Comparison of Teaching by Conventional Method and by using Cognitive Theory of Multimedia to Post Graduate FCPS Radiology Students
Objective: Objectives of this study was to teach postgraduate radiology resident physics by both conventional method and by using cognitive theory of multimedia, comparing the results and to see if there was any improvement in their learning and performance.
Study Design: Comparative Experimental study
Setting and Duration of Study: This study was carried out at B.B.H. and Holy Family Hospital Rawalpindi from Oct to Dec 2019.
Methods: Two groups of PG FCPS students of first year and second year comprising of 10 students each were formed. Two groups had similar attributes. First of all Pretest is taken. Group one was taught through didactic lecture and post test was taken. Second group was taught by the use of cognitive theory of multimedia and post test was taken. Cross over was done. Pretest was taken as before. Group one was now taught by the use of cognitive theory of multimedia and post test was taken and group two was taught through didactic lecture and post test was again taken. Results of both groups were compared.
Results: Statistically these two groups were similar. At the end of first round mean pretest score in conventionally taught group I was 4.1 and mean post test score was 8.8. In group II taught by cognitive theory of multimedia the mean pretest score was 4.2 and mean post test score was 13.3. After cross over in group II taught conventionally the mean test score was 4.0 and post test score were 8.9. In group I now taught by cognitive theory of multimedia teaching group mean pretest score was 4.1 and mean post test score was 13.6.
Conclusion: Postgraduate, first and second year Diagnostic Radiology residents performed better in assessment once they were taught Physics by use of cognitive theory of multimedia as compared when taught by conventional method of teaching.
Didactic lecture, cognitive theory of multimedia, post graduate residents.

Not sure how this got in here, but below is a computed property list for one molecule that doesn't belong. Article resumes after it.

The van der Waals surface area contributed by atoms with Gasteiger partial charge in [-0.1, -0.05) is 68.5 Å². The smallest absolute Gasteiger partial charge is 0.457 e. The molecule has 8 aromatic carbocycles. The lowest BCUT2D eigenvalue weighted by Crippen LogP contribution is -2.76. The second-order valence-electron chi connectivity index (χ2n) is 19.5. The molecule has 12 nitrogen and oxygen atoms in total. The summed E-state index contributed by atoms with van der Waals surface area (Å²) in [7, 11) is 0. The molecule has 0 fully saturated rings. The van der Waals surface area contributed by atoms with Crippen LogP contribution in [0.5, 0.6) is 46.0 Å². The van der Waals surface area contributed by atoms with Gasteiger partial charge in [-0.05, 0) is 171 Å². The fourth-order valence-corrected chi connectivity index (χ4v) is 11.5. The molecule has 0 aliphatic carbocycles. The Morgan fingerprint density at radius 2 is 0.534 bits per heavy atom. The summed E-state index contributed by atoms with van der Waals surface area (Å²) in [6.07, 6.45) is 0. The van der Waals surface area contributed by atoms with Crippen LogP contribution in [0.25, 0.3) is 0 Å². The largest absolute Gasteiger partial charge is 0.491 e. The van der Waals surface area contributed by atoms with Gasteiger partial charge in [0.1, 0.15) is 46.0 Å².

2. Bechtold, S. W. (2017). The Cognitive Theory of Multimedia Learning: The Impact of Social Cues. Learning, Design, and Technology, (July), 1–14. https://doi.org/10.1007/978-3-319-17727-4_60-1
3. Issa, N., Schuller M., Santacaterina S., Shapiro M., Wang, E., Mayer R.,et al. (2011). Applying multimedia design principles enhances learning in medical education. Medical education (Vol. 45). https://doi.org/10.1111/j.1365-2923.2011.03988.x
4. Maslow, A. (2007). Maslow ’ s Hierarchy of Needs in an Inclusion Classroom- By Kaitlin Lutz (/ Maslow % 27s Hierarchy of Needs in an Inclusion Classroom By Kaitlin Lutz ), 3.
5. Mayer, R. E. (2008). Applying the Science of Learning: Evidence-Based Principles for the Design of Multimedia Instruction. American Psychologist, 63(8), 760–769. https://doi.org/10.1037/0003-066X.63.8.760
6. Mayer, R. E., & Moreno, R. (1998). Cognitive Theory of Multimedia Learning. The Cambridge Handbook of Multimedia Learning, 31–49.
7. Muhammad, S. (2018). Application of Cognitive Theory of Multimedia Learning in Undergraduate Surgery Course. International Journal of Surgery Research and Practice, 5(1), 2–7. https://doi.org/10.23937/2378-3397/1410065
8. Schlorhaufer C, Behrends M, Diekhaus G, Keberle M, Weidemann J. Implementation of a web-based, interactive polytrauma tutorial in computed tomography for radiology residents: how we do it. European journal of radiology. 2012 Dec 1;81(12):3942-6. https://doi.org/10.1016/j.ejrad.2012.07.006
9. Tabbers, H. K., Martens, R. L., & Merriënboer, J. J. G. Van. (2000). Multimedia Learning and Cognitive Load Theory : Effects of Modality and Cueing. Symposium on Cognitive Load Theory - ORD 2000, 1–11.
10. Tang B, Coret A, Qureshi A, Barron H, Ayala AP, Law M. Online lectures in undergraduate medical education: scoping review. JMIR medical education. 2018;4(1):e11.https://doi.org/10.2196/mededu.9091
11. Sewell JL, Maggio LA, Ten Cate O, van Gog T, Young JQ, O’Sullivan PS. Cognitive load theory for training health professionals in the workplace: A BEME review of studies among diverse professions: BEME Guide No. 53. Medical teacher. 2019 Mar4;41(3):256-70. https://doi.org/10.1080/0142159x.2018.1505034
12. Zheng, Q., Chen, F. Y., Liang, X., Ran, Z. H., Shao, L., Ding, S,et al. (2014). Using cognitive theory to facilitate medical education. BMC Medical Education, 14(1), 1–7. https://doi.org/10.1186/1472-6920-14-79
Copyright (c) 2021 Misbah Durrani, Usman Mahboob, Zainab Inam, Inam ul Haq, Shamaila Manzoor, Khushbakht Aliya
This work is licensed under a Creative Commons Attribution-ShareAlike 4.0 International License.
All research articles published in the Journal of Rawalpindi Medical College (JRMC) are fully open access: immediately freely available to read, download, and share. Copyrights of all articles published in JRMC are retained by the authors. First publication rights are granted to JRMC. The journal/publisher is not responsible for subsequent uses of the work.
All articles are published under the Creative Commons Attribution (CC BY-SA 4.0) license.